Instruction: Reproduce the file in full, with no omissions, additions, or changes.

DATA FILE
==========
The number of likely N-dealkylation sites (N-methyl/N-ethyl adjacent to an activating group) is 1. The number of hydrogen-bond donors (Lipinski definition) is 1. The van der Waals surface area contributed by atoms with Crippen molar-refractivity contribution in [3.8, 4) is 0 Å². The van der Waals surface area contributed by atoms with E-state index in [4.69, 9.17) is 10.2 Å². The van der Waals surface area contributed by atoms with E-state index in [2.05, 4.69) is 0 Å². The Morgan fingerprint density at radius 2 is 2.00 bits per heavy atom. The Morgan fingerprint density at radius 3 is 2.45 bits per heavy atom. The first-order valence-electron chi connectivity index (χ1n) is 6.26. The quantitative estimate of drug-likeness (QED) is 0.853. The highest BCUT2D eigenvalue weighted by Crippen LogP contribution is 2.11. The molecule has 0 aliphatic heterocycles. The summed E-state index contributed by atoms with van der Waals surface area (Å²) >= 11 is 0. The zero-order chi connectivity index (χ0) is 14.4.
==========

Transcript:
The number of likely N-dealkylation sites (N-methyl/N-ethyl adjacent to an activating group) is 1. The number of hydrogen-bond donors (Lipinski definition) is 1. The van der Waals surface area contributed by atoms with Crippen molar-refractivity contribution in [3.8, 4) is 0 Å². The van der Waals surface area contributed by atoms with E-state index in [4.69, 9.17) is 10.2 Å². The van der Waals surface area contributed by atoms with E-state index in [2.05, 4.69) is 0 Å². The Morgan fingerprint density at radius 2 is 2.00 bits per heavy atom. The Morgan fingerprint density at radius 3 is 2.45 bits per heavy atom. The first-order valence-electron chi connectivity index (χ1n) is 6.26. The quantitative estimate of drug-likeness (QED) is 0.853. The highest BCUT2D eigenvalue weighted by Crippen LogP contribution is 2.11. The molecule has 0 aliphatic heterocycles. The summed E-state index contributed by atoms with van der Waals surface area (Å²) >= 11 is 0. The zero-order chi connectivity index (χ0) is 14.4.